Leaders…it takes a secure person to be able to create this type of environment. You can either do this and reap the benefits…or you can surround yourself with “yes men” who refuse to tell you the truth because they fear you more than they fear the Lord.

#3 – Keep short accounts with me

We are a team…God has called us to serve Jesus together and the enemy would actually love to divide our leadership team way more than he wants to divide our church. (Because…he knows if he can divide us…the church will follow!)

As a team we will have spirited debate. We will disagree on decisions that have been made and/or how things should be done in the future. When this happens let’s be respectful, honest and refuse to allow a root of bitterness to develop among us. Life is too short and hell is too hot for us to allow anger and frustration with one another to continue to fester.

#4 – Be willing to put your personal preferences aside for the greater good of God’s church.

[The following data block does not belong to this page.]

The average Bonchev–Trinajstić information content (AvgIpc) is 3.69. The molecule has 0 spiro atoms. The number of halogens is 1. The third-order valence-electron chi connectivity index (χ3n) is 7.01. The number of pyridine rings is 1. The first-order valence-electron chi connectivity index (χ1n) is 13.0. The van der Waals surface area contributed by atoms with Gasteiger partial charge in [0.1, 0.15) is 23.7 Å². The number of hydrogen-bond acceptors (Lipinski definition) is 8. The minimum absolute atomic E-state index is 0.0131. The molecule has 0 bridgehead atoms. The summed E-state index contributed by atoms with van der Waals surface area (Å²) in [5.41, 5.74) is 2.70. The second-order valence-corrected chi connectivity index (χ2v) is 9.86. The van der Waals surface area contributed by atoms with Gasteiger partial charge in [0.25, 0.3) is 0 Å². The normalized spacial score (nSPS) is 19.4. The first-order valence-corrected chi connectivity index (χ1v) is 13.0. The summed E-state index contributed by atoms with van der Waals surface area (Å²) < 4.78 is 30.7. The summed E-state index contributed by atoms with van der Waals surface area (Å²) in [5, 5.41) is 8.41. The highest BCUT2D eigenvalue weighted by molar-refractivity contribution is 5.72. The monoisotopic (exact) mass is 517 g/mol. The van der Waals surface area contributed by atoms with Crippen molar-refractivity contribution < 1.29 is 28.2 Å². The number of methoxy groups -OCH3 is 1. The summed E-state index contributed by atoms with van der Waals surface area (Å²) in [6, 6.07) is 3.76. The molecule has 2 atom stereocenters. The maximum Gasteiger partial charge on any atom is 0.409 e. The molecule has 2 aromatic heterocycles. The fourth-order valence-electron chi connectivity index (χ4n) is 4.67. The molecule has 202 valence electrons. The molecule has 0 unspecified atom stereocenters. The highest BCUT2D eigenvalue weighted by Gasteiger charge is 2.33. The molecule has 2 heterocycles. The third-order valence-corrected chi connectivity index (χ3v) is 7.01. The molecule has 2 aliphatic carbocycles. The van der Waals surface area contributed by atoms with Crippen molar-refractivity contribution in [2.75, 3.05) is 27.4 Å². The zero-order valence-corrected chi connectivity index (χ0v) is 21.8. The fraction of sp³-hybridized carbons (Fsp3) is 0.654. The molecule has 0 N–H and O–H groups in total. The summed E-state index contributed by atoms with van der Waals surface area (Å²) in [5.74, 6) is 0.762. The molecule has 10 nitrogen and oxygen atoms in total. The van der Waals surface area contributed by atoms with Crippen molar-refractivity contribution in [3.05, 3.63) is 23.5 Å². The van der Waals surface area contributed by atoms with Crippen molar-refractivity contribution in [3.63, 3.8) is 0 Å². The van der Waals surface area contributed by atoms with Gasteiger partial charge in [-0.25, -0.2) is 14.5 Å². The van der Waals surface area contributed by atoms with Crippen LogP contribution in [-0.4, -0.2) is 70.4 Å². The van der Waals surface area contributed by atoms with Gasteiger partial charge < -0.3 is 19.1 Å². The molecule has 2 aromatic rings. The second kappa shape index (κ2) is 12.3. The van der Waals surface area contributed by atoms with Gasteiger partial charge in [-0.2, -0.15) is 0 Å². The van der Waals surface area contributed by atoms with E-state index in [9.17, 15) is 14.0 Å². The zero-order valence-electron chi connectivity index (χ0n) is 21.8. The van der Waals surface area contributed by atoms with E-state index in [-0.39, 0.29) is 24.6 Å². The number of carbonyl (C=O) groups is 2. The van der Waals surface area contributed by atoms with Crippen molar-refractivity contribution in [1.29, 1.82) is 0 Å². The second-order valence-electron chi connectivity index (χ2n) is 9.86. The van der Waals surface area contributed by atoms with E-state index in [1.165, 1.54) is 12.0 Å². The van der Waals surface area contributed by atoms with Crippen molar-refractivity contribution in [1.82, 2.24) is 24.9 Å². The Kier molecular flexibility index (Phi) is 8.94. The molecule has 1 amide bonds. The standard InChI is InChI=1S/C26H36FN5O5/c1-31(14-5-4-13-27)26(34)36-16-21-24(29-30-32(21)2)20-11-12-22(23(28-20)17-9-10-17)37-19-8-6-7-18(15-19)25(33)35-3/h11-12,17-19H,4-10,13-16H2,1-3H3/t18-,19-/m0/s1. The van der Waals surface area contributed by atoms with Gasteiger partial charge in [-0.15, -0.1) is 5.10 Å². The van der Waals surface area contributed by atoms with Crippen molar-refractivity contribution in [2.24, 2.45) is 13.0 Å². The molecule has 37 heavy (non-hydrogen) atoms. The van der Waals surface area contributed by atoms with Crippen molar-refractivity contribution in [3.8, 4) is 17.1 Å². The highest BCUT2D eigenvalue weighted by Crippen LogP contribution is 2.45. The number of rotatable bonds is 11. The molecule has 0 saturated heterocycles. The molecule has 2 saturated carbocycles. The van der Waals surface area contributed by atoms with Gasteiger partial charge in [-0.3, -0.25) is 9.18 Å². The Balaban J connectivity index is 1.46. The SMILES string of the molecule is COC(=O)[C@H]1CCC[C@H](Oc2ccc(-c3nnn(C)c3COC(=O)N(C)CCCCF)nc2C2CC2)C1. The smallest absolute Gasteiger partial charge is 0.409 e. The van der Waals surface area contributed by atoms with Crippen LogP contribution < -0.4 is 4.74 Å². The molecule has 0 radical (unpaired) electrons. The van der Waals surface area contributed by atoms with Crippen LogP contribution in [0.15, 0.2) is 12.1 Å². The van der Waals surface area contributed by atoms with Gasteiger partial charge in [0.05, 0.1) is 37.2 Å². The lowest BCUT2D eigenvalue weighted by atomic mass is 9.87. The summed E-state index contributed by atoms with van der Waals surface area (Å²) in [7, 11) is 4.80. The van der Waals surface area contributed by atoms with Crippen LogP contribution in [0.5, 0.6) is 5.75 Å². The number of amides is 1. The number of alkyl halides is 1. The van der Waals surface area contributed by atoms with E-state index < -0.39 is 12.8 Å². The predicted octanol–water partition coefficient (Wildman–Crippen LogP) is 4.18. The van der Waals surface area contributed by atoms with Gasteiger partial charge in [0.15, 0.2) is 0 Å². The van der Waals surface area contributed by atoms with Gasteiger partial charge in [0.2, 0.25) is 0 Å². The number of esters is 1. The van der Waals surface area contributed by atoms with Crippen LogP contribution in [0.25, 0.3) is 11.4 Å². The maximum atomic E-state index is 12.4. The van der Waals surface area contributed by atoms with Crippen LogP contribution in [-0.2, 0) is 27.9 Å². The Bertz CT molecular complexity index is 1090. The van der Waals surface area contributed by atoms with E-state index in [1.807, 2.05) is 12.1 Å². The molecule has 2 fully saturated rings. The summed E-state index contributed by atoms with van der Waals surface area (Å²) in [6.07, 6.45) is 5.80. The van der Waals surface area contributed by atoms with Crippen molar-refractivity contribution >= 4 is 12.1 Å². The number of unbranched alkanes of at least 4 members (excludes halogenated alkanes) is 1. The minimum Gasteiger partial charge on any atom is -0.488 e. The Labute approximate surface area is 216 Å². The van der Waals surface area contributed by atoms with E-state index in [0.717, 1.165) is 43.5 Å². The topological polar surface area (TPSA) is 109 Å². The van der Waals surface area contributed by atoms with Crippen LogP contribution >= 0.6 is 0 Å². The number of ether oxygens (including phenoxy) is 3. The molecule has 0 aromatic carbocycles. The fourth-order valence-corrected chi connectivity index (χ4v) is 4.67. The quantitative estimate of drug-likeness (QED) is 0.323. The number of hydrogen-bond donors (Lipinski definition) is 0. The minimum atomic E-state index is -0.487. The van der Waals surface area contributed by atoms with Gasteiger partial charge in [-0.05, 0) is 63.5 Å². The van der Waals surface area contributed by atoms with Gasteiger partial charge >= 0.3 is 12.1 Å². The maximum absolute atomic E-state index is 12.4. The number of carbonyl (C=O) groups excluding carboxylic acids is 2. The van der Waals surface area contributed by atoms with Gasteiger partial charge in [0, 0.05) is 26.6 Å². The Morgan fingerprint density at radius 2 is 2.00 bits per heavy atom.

When people’s main filter of making decision is ran through their personal preferences the entire organization will always gravitate towards comfort and conformity because doing so is always easy…and as human beings we have to be aware of this natural tendency to drift in this direction.

Jesus didn’t call us to take up our mattress…He commanded us to take up our cross. This is hard…and many times it will mean putting our personal preferences aside in order to see God’s precepts carried out. We always have to be serious about putting pride aside and embracing whatever it is the Lord wants for us.

There has never been a church on the planet that has made a significant difference because the leaders were obsessed with always having their own way (this includes the senior pastor!) Let’s continue to beg God to conform and transform us so that we can do all HE has in mind for us to do…even when it places us in a perpetual state of discomfort.

MINISTRY SHOULD NOT BE SAFE

Mark Batterson speaking October 6 at Catalyst 2010 shared this challenging observation:

“Too often Christian leaders make the assumption that ministry should be safe. But how can this mindset be supported when 11 of the disciples were killed because of their faith and only John died a natural death after surviving being boiled alive, he questioned.